College administrators and housing directors regularly tout the benefits of on-campus living, in an effort to lure more students away from privately owned houses and apartment buildings. Many officials believe housing students on campus improves student life, and they are quick to cite studies that find these students are more likely to succeed academically. Despite these arguments, it used to be a struggle for some institutions to interest students in on-campus housing.
Now, in what some administrators see as a possible response to the recent downturn in the U.S. economy, some of these same institutions cannot keep up with the rising demand of upperclassmen who want to live on campus for a more practical purpose: to save money. While it is too early to tell whether the economy is to blame for this newfound demand, some campus administrators find that it exacerbates an already strained housing system.
This boom comes at a time when many colleges and universities are welcoming larger-than-average freshman classes, most of whom typically require housing. The challenge for these institutions then becomes which group of students to serve, underclassmen or upperclassmen. Anecdotally, institutions such as John Carroll, Bryant and Emory Universities, among others, are reporting that demand for on-campus housing exceed supply, and that most of the unanticipated requests are coming from juniors and seniors.
The rising tide of upperclassmen seeking to live in on-campus housing has caught the interest of the Association of College & University Housing Officers–International. The organization discussed, as part of its annual 2008 conference held in Orlando this week, how to accommodate this growing demand. James Baumann, ACUHO-I’s director of communications and marketing, said he and the organization’s member institutions have taken note of the increase in upperclassmen living on campus. There is an attempt, he said, to balance occupancy among all students who desire space, regardless of their academic year, at insititutions currently not equipped to meet this new demand.
Some colleges have even gone as far as offering financial incentives to freshmen who choose, for example, to live three to a double-occupancy room. This may be represented in an overall discount on annual room and board expenses. Additionally, others have had to convert previously common or storage areas into livable space.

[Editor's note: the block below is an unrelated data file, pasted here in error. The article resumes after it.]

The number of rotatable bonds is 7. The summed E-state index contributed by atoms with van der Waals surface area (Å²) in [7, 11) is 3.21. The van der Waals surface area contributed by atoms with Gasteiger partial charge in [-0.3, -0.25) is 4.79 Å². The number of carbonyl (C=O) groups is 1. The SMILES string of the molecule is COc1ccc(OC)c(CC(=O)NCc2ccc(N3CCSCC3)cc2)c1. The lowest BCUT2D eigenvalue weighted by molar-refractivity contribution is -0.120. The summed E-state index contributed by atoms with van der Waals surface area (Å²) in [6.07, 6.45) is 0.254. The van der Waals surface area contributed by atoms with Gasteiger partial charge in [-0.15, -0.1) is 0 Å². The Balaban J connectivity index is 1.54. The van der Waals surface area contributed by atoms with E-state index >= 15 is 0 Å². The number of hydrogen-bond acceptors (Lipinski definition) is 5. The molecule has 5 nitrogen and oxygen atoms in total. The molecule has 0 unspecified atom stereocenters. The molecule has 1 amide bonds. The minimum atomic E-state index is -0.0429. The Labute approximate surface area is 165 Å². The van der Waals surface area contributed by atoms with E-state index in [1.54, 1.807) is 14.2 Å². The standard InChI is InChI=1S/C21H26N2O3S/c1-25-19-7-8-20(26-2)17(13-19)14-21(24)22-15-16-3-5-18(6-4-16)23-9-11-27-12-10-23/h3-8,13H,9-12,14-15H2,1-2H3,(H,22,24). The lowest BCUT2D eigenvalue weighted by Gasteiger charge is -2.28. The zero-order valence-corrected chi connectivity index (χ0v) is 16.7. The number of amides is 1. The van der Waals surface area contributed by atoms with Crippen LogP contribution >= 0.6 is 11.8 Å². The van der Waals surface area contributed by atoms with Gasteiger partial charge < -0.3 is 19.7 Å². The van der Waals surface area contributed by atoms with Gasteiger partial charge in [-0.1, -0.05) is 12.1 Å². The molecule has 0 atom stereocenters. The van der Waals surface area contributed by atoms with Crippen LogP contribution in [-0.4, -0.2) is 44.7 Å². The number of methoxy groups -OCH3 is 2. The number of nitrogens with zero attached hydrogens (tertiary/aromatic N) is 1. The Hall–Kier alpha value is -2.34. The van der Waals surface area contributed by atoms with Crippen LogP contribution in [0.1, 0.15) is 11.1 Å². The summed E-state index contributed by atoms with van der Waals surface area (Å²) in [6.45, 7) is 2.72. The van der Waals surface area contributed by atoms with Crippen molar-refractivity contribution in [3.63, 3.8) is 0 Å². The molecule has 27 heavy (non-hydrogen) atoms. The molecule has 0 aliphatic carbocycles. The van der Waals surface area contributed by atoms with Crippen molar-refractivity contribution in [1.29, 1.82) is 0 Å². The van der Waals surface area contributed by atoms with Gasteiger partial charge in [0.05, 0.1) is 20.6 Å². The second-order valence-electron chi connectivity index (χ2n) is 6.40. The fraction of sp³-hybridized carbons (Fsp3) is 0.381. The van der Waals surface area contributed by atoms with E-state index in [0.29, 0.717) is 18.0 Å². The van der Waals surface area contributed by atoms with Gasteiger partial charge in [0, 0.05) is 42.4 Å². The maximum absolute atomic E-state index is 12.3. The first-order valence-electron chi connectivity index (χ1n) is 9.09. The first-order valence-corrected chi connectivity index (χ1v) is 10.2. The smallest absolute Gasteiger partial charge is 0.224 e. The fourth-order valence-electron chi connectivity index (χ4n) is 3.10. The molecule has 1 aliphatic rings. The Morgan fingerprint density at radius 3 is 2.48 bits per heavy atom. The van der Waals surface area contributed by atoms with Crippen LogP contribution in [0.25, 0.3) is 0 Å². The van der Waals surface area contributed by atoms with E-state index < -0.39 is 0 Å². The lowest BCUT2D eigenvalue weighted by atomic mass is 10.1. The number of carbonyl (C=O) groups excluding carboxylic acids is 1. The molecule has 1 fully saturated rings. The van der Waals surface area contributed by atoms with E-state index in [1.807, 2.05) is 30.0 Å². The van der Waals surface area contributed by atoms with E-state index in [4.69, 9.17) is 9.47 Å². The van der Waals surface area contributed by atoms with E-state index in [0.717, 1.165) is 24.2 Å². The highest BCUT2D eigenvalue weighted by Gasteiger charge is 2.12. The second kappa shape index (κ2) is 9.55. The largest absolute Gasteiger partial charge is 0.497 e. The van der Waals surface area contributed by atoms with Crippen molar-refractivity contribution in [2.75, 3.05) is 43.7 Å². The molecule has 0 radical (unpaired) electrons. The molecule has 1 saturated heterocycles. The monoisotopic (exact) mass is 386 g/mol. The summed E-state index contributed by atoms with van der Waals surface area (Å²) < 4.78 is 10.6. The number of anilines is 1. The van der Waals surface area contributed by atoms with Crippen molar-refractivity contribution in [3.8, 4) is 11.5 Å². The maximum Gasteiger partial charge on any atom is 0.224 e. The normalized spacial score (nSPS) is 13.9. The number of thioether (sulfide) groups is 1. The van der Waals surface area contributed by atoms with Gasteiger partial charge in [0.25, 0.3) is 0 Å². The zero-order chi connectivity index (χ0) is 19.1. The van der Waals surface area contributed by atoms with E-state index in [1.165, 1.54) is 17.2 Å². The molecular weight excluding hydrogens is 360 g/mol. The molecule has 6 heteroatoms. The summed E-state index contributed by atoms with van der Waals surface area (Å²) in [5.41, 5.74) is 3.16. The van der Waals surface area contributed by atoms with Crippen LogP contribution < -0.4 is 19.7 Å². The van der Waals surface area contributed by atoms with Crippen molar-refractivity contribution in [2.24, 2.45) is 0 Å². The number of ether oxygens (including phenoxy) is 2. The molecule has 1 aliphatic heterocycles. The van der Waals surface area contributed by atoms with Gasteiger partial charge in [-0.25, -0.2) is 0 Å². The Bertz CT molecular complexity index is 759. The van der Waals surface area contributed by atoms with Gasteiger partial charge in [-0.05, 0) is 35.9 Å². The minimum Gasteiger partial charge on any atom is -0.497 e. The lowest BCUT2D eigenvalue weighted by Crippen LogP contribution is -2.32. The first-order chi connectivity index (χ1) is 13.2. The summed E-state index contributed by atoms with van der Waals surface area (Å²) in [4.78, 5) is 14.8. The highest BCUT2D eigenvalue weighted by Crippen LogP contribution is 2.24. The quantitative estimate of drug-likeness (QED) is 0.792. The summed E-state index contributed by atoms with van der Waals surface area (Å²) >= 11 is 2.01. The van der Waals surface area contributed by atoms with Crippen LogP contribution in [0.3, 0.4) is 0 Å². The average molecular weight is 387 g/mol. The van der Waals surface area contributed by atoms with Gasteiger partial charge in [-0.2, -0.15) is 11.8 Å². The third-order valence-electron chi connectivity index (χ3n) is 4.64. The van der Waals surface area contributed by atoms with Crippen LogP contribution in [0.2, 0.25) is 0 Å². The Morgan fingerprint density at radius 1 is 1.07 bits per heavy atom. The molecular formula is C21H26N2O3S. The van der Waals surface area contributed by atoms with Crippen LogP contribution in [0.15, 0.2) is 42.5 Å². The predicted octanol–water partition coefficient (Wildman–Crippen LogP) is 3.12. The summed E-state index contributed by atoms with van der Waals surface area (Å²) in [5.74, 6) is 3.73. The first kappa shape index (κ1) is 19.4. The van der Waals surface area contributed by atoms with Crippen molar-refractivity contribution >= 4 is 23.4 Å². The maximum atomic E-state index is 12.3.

Both are the case at John Carroll University, in University Heights, Ohio, which has an undergraduate enrollment of about 3,000. For the first time in 10 years, John Carroll’s residence halls are over capacity, according to Tonya Strong-Charles, director of media relations there. In particular, John Carroll has seen a stronger interest in on-campus housing for upperclassmen than in recent years. Almost 65 percent of the university’s undergraduates live on campus, said Doreen Riley, vice president for university advancement, adding that she expects this number to grow as the university offers more housing. To explain the boom, Riley listed the everyday concerns of her students.
“Reasons we’ve heard from upperclassmen are cost and budgeting,” Riley said, noting that the rising cost of off-campus living has brought some students back to campus. “With utilities, gas prices and rising food costs, by the time you pay rent, that’s a lot of money.”
Other small, private institutions are feeling the housing squeeze as well. Bryant University in Smithfield, R.I., has had to find creative ways to house freshmen so that it can retain space for its upperclassmen. J. Thomas Eakin, vice president for student affairs there, said when housing reached capacity for the first time three years ago, the university negotiated with a local motel to provide space for about 30 students. In the past decade, the number of upperclassmen opting to live on campus has risen from 82 to 87 percent. This growth, Eakin said, is representative of the high retention rate of freshmen in the housing program. During the same period, the proportion of freshman choosing to live on campus grew from 90 to 97 percent.